Finishing off the Water

Addition Completed.  Images and a Short Video


Yesterday I finished off the addition of the waterboard for the layout.  Overall I am happy with how it turned out, I managed to blend in the new fake rusted metal riveted strip with original fake rusted metal riveted fascia.

I took lots of pictures of the progress, along with some video.


Carrying on from where I left off in the last post of this project, I gave the surface I had skimmed with Durobond 90 a good sanding to ensure a nice smooth base.


Of course, this created a massive amount of dust, but working slowly when sanding keeps it from getting everywhere.   A quick pass with a vacuum removed the dust.


Everything is sealed up with a coat of primer.  This eliminates the rest of the dust.


Vita insisted I include this picture.


The front corner of the new waterboard is a bit weak and could use some support.  I am a bit concerned that if it gets flexed the water (Envirotex) might crack, so I decided to add a reinforcing bracket.

I made this up from some 1/2″ MDF.


I will install it where the waterboard is the most weak.


Since this will be fastened to the original rust fascia, I will also have to apply the effect to it.  Here I have given it and the “rivets” a coat of a orange base coat.  This is the first step in creating fake rust.


While that dries, I can begin to install the pre-cut Masonite strips that will be used to represent a metal band wrapped around the water.


Like I did on the rest of the layout’s fascia, I will use wooden plugs to represent rivets.  A 2″ spacing looks about right.


The strips are glued and nailed in place with some 1″ finishing nails and construction adhesive.



Rivets added.  They were hammered into a 3/8″ hole, which created a press fit, no adhesive required.


I masked off the areas of the layout I did not want to repaint and sprayed the new edge with a coat of a reddish-orange flat paint, this will provide the base colour for the rust effect.


The first sponge coat of the brown rust colour has been applied to the support bracket.  Once the band along the front is dry, I will also apply this coat.


The rough surface of the Masonite will actually benefit the finished work.  It creates a very believable texture to the rust.


The rust effect takes two or three applications of top coat, brushed on then dabbed off with a sponge.  The sponge will create a mottled effect on the surface that looks surprisingly like old rust.  This is how all the rusting effects were applied to the layout.


The final finish took three applications of the top coat to create the same colour and look as the original fascia.  Here, I have installed the bracket in place, which went a long way to strengthening the waterboard.


Looks great from underneath.  Standing and looking at the layout it isn’t possible to see this bracket.  The finish work is for the benefit of the kids, short adults and modelers who have fallen over.




The surface of the waterboard was given a coat of a dark, muddy brown colour.  It took a few coats to get this to cover the light gray primer I used.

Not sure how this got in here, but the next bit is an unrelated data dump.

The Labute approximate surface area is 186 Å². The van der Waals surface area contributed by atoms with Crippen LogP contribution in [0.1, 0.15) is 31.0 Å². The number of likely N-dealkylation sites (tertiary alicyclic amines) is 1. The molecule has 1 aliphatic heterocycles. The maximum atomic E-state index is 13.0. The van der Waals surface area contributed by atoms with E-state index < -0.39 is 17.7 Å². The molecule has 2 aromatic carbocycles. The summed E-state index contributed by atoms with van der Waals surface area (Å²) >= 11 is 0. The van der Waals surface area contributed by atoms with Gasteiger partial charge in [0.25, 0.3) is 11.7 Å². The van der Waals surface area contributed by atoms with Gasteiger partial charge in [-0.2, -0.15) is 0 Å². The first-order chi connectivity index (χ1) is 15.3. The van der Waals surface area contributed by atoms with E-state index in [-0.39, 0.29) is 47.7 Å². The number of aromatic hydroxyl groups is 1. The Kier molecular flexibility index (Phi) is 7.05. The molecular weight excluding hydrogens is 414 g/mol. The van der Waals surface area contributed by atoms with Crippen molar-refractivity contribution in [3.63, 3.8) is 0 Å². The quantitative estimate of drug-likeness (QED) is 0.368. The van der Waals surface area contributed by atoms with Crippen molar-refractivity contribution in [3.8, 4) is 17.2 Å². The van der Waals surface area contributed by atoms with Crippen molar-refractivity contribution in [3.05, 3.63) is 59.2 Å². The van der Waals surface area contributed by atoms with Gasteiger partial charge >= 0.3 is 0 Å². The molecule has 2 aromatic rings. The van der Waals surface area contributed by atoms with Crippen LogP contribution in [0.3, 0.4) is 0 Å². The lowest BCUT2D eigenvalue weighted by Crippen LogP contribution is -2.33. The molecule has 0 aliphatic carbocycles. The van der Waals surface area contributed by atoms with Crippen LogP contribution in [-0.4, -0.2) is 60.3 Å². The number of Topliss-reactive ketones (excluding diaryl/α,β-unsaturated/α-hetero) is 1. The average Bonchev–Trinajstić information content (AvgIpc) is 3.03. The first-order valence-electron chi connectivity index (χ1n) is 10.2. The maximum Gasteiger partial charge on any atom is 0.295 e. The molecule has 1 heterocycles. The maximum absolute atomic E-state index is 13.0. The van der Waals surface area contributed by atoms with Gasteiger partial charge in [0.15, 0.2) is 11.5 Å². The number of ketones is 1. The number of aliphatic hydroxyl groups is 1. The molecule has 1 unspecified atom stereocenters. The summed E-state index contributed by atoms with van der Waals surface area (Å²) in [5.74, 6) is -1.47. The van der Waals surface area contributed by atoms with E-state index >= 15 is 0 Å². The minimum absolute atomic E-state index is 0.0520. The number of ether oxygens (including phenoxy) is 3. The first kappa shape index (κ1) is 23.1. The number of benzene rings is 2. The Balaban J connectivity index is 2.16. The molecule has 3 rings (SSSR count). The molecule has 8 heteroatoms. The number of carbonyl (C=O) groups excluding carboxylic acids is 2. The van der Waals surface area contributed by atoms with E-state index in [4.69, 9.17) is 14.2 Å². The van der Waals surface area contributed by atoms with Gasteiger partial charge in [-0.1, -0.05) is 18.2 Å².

After the first coat was brushed on, I noticed that some of the holes left from screwing the board in place were still visible, so I re-filled them before adding the next coat of paint using some wood filler.


The final coats of paint (there are 4 in total) was applied with a roller as I wanted to create a bit of a texture instead of brush marks.  I don’t know how visible the surface will be once the Envirotex is poured.


Lite stipple texture to the painted surface.





Old and new fit together well.




Overall I am quite happy with the result.  I had debated on simply painting the edge the same colour as the water, but I think the thin riveted band of old metal adds more visual interest.  Sort of a cool rustbelt steampunk look.


Since I now have this nifty new high definition video camera, I created a short video documenting this project.

As if stopping to take pictures every five minutes isn’t time consuming enough….

If you have a good connection, watch it in HD. If it is stalling, simply pause the video and wait for a couple minutes for it to buffer in.



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About the Author:

I'm your host, Tim Warris, a product developer in Port Dover, Ontario. Since March of 2007 I have been documenting the construction of the former CNJ Bronx Terminal in HO scale. For my day job, I design track building tools for Fast Tracks, a small company I own and operate. Fast Tracks makes it fast and easy to hand lay your own trackwork. Stop by our website to learn more!

Posted by: Tim | 03-25-2009 | 01:03 PM
Posted in: Benchwork Construction | Latest Posts | Track Construction


  1. It’s looking good there Tim!
    I’d love to see it in the flesh someday, but I don’t think that you’ll be bringing it to Australia any time soon :p

    Comment by Iain Kennedy — March 25, 2009 @ 11:33 pm
  2. Tim,
    Since I mess about in boats when I’m messing with trains, I love the stream bending for th eone corner. Haven’t tryied it with Masonite, but you can bend some fairly think pine and poplar fairly tightly if you saturate it first with enough steaming water (tea kettles work really well if you don’t have a steam box).

    On the technical side, a question – where’d you get the cool little Forstner bit you used for hole drilling?

    Comment by Philip H. — March 26, 2009 @ 12:58 pm
  3. Another tool question. Where did you get that cool sanding block?

    Comment by Shane — March 26, 2009 @ 3:21 pm

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